Srisruthi Ramesh ’17 learned about her Indian heritage from her parents, who were born and raised there, and she adheres to a strong respect for its cultures and customs.
But some aspects of Indian society never made sense to her, like the cloak of shame that surrounds menstruation.
“It’s kind of like you’re an outcast,” says Ramesh of the stigma that persists—often among poor, less-educated populations of India–towards women during their periods.
Now, the Santa Clara grad and American Indian Foundation Clinton Fellow is headed to Southern India, where for the next 10 months she will tackle the taboo associated with this important stage of female adolescence, helping teen girls learn about puberty, menstruation, and reproductive health.
To do that, Ramesh will develop curriculum for the Pondicherry-based Satya Special School, which serves hundreds of children and youths, both male and female, who have physical and mental disabilities.
Stigma of Impurity
The SCU grad knows that the social stigma linked to the “impurity” of menstruation is not exclusive to India; similar beliefs exist across other major religions and cultures, according to experts.
Yet throughout India, women continue to be isolated from others during their periods, banned from attending religious services, playing sports, or having sex, among other restrictions. Some are excluded from handling food or clothing.
The impact of the taboo isn’t only psychological. A lack of knowledge about—or access to—affordable sanitary napkins leads many disadvantaged women in India to use cloth rags to stop their bleeding. But the rags, discreetly washed at night, are often re-used when still damp the next day. The bacteria that breeds in the moist rags can lead to infection and infertility.
“It’s a challenge to teach this kind of stuff,” admits Ramesh, who will receive intensive training and lessons on teaching methods, when she arrives on site. To meet the needs of her students, her lesson plans will require non-traditional learning materials, including tactile manuals for those students who may learn better through touch.
The SCU grad also knows that it’s not uncommon in India for mothers of children with mental or physical disabilities to be kicked out of their homes for carrying “bad karma.” Sometimes, the children are abandoned; others are often hidden away at home and neglected.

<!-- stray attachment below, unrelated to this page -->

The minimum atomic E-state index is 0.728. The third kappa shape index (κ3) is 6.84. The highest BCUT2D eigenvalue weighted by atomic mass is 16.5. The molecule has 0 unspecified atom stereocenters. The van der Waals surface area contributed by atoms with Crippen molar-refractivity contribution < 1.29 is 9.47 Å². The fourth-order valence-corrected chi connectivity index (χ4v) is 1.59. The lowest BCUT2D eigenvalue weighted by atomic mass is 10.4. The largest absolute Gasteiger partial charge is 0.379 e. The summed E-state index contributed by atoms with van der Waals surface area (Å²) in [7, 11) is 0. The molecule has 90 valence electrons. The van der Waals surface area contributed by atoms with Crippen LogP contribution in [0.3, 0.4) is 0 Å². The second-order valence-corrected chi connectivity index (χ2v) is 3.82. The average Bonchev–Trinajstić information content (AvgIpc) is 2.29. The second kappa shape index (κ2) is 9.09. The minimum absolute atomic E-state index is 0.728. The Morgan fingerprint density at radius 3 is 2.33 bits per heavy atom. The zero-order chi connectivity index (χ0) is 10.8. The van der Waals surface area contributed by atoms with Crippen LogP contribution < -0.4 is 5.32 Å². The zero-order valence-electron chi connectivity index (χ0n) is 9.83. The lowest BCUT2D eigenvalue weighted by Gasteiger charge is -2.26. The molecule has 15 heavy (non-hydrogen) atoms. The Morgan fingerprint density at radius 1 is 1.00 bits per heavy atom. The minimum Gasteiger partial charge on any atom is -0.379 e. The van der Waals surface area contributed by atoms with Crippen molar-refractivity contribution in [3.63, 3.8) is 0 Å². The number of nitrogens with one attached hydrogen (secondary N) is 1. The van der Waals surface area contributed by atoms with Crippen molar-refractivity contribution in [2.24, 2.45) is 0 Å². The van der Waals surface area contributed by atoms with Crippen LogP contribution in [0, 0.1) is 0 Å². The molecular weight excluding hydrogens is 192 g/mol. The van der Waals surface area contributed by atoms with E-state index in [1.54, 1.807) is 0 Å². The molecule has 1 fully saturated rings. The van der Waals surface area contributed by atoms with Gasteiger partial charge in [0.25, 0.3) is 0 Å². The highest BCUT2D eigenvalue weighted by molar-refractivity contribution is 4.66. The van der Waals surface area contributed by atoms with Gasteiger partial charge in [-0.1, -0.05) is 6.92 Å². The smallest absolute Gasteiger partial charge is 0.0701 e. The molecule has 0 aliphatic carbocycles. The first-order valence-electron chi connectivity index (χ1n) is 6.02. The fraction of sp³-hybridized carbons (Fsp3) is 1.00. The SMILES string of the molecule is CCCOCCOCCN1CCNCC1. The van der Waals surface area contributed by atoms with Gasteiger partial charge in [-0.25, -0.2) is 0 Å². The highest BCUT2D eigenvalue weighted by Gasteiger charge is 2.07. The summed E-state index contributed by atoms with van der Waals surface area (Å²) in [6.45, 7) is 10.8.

She hopes her curriculum will not only offer the female teens new insights about becoming adult women, but reinforce a sense of self-worth and autonomy over their bodies.
“I understand it’s part of the heritage,“ says Ramesh. “But I think I have the right in some ways to be critical of this space because I have a great amount of respect and personal sentiment towards it,” she says. “I feel you can be critical of things that belong to you.”
Leaning on Her Past Efforts
Ramesh, 24, who double-majored in economics and philosophy, is only the second SCU graduate to receive AIF’s William J. Clinton Fellowship for Service in India since the program was launched in 2001 to foster U.S.-India relations.
The volunteer service program matches young professionals with development organizations in India, and aligns with her hope to someday work in economic and social development in Southeast Asia. Her past volunteer work in the U.S. and abroad should help, she says, along with her experience growing up as an Indo-American in the Bay Area.
Ramesh and her older sister were raised in Cupertino, where their mother is a special-education teacher. Their father is a manager at the Deloitte accounting firm.
While her focus at SCU was economics, a freshman philosophy course led her to explore “concepts and values that were important to me,” she says, such as giving back to others.
To that end, she participated in a three-week summer immersion in Mumbai through the university’sIgnatian Center for Jesuit Education, where she explored issues of social and economic injustice in India. She spent a day at an orphanage for children with disabilities, run by Catholic nuns.
By her sophomore year, Ramesh had founded Net Impact SCU, the University’s chapter of the non-profit international organization of 100,000 students and professionals interested in using their careers in business for social good.
Prepared in Pune
In 2016, she received a Jean Donovan Summer Fellowship from the Ignatian Center that sent her to Pune, India. For five weeks that summer, she worked with a non-profit that teaches gender equity to youths living in urban slums and rural villages, where discrimination and domestic violence is common.
“Seeing how boys and men are an integral part of families,” she says of the program, “we needed them on the side of supporting the women in their lives.”
Part of her AIF Clinton Fellowship in Pondicherry, a city of 244,000 in Southern India, will include teaching those teen girls about gender equity, too.
Ramesh says she is comforted that her fellowship isn’t far from the area where her parents grew up, and that she can communicate in the local Tamil dialect.
More importantly, she believes her work there will help her decide her life’s direction.
Like other children of immigrant parents who sacrificed to give their children greater opportunities, Ramesh worries about how to repay their hard work. Until recently, for example, she was in a consulting job at Ernst & Young, analyzing risk exposure for the accounting firm’s clients. But it didn’t assuage her desire to help improve the lives of others in her parent’s native country, something she says they continue to support.
“It has been so important to me to return to India and do this kind of work,” says Ramesh, “because I really do have a personal connection with these girls.”